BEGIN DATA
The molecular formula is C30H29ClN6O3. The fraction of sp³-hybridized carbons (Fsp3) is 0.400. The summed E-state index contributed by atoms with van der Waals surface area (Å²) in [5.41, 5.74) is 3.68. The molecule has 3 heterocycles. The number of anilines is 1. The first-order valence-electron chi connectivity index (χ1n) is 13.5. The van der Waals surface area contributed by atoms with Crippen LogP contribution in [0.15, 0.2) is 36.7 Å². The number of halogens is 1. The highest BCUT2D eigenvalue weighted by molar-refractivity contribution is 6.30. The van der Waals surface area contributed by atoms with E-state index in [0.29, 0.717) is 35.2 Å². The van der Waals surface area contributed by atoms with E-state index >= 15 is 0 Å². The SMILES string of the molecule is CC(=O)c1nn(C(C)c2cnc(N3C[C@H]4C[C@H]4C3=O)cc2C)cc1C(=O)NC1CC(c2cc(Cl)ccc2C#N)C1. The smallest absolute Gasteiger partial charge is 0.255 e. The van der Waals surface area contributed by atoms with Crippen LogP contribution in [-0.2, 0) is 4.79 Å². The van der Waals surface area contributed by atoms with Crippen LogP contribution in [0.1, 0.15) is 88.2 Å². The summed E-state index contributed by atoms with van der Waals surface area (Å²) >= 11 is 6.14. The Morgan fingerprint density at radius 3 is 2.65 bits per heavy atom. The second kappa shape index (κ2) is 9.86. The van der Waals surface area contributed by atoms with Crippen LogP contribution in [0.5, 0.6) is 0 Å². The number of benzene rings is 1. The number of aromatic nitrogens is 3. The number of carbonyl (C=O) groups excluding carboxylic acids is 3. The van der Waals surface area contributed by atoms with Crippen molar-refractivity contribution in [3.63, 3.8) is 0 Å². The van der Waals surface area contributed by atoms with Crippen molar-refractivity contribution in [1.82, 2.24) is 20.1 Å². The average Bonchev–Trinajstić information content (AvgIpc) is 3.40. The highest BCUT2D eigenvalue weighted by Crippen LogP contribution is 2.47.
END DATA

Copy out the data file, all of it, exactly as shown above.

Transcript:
The molecular formula is C30H29ClN6O3. The fraction of sp³-hybridized carbons (Fsp3) is 0.400. The summed E-state index contributed by atoms with van der Waals surface area (Å²) in [5.41, 5.74) is 3.68. The molecule has 3 heterocycles. The number of anilines is 1. The first-order valence-electron chi connectivity index (χ1n) is 13.5. The van der Waals surface area contributed by atoms with Crippen LogP contribution in [0.15, 0.2) is 36.7 Å². The number of halogens is 1. The highest BCUT2D eigenvalue weighted by molar-refractivity contribution is 6.30. The van der Waals surface area contributed by atoms with E-state index in [0.29, 0.717) is 35.2 Å². The van der Waals surface area contributed by atoms with E-state index >= 15 is 0 Å². The SMILES string of the molecule is CC(=O)c1nn(C(C)c2cnc(N3C[C@H]4C[C@H]4C3=O)cc2C)cc1C(=O)NC1CC(c2cc(Cl)ccc2C#N)C1. The smallest absolute Gasteiger partial charge is 0.255 e. The van der Waals surface area contributed by atoms with Crippen LogP contribution in [-0.2, 0) is 4.79 Å². The van der Waals surface area contributed by atoms with Crippen LogP contribution in [0.1, 0.15) is 88.2 Å². The summed E-state index contributed by atoms with van der Waals surface area (Å²) >= 11 is 6.14. The Morgan fingerprint density at radius 3 is 2.65 bits per heavy atom. The second kappa shape index (κ2) is 9.86. The van der Waals surface area contributed by atoms with Crippen LogP contribution in [0.5, 0.6) is 0 Å². The number of benzene rings is 1. The number of aromatic nitrogens is 3. The number of carbonyl (C=O) groups excluding carboxylic acids is 3. The van der Waals surface area contributed by atoms with Crippen molar-refractivity contribution in [3.63, 3.8) is 0 Å². The van der Waals surface area contributed by atoms with Crippen molar-refractivity contribution in [1.82, 2.24) is 20.1 Å². The average Bonchev–Trinajstić information content (AvgIpc) is 3.40. The highest BCUT2D eigenvalue weighted by Crippen LogP contribution is 2.47.